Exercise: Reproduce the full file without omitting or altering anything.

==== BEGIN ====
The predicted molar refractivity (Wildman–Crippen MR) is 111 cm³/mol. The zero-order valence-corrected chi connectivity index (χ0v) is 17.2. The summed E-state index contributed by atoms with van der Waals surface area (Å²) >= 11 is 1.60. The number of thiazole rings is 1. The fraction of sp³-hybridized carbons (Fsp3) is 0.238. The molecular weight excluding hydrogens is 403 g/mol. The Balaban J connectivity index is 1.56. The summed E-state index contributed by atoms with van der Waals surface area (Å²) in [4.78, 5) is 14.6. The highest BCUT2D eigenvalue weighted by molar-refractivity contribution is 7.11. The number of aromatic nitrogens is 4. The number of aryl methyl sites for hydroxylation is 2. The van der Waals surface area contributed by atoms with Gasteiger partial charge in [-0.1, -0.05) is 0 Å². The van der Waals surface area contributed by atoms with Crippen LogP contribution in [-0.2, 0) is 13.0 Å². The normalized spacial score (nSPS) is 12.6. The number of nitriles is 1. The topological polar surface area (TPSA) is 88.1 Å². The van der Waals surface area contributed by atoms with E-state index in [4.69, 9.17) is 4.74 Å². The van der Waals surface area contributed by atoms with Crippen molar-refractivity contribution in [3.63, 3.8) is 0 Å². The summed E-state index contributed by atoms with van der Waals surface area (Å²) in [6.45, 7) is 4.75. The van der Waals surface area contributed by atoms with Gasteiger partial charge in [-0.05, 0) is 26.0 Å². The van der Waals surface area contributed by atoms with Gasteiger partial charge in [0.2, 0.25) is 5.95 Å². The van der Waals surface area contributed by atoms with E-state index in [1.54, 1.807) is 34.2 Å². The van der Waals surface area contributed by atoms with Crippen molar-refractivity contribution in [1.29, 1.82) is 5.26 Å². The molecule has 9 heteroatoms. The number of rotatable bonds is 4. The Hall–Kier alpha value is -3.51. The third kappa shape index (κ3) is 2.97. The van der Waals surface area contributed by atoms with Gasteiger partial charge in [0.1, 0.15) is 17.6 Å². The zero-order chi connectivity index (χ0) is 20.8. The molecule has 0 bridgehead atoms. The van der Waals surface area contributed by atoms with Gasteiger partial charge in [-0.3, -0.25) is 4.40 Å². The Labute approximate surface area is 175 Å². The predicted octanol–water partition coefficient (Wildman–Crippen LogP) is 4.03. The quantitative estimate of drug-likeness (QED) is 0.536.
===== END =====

The predicted molar refractivity (Wildman–Crippen MR) is 111 cm³/mol. The zero-order valence-corrected chi connectivity index (χ0v) is 17.2. The summed E-state index contributed by atoms with van der Waals surface area (Å²) >= 11 is 1.60. The number of thiazole rings is 1. The fraction of sp³-hybridized carbons (Fsp3) is 0.238. The molecular weight excluding hydrogens is 403 g/mol. The Balaban J connectivity index is 1.56. The summed E-state index contributed by atoms with van der Waals surface area (Å²) in [4.78, 5) is 14.6. The highest BCUT2D eigenvalue weighted by molar-refractivity contribution is 7.11. The number of aromatic nitrogens is 4. The number of aryl methyl sites for hydroxylation is 2. The van der Waals surface area contributed by atoms with Gasteiger partial charge in [-0.1, -0.05) is 0 Å². The van der Waals surface area contributed by atoms with Crippen LogP contribution in [-0.2, 0) is 13.0 Å². The normalized spacial score (nSPS) is 12.6. The number of nitriles is 1. The topological polar surface area (TPSA) is 88.1 Å². The van der Waals surface area contributed by atoms with E-state index in [4.69, 9.17) is 4.74 Å². The van der Waals surface area contributed by atoms with Crippen molar-refractivity contribution in [3.63, 3.8) is 0 Å². The summed E-state index contributed by atoms with van der Waals surface area (Å²) in [6.45, 7) is 4.75. The van der Waals surface area contributed by atoms with Gasteiger partial charge in [-0.05, 0) is 26.0 Å². The van der Waals surface area contributed by atoms with Gasteiger partial charge in [0.2, 0.25) is 5.95 Å². The van der Waals surface area contributed by atoms with E-state index in [1.54, 1.807) is 34.2 Å². The van der Waals surface area contributed by atoms with Crippen molar-refractivity contribution in [1.29, 1.82) is 5.26 Å². The molecule has 9 heteroatoms. The number of rotatable bonds is 4. The Hall–Kier alpha value is -3.51. The third kappa shape index (κ3) is 2.97. The van der Waals surface area contributed by atoms with Gasteiger partial charge in [0.1, 0.15) is 17.6 Å². The zero-order chi connectivity index (χ0) is 20.8. The molecule has 0 bridgehead atoms. The van der Waals surface area contributed by atoms with Gasteiger partial charge in [-0.3, -0.25) is 4.40 Å². The Labute approximate surface area is 175 Å². The predicted octanol–water partition coefficient (Wildman–Crippen LogP) is 4.03. The quantitative estimate of drug-likeness (QED) is 0.536.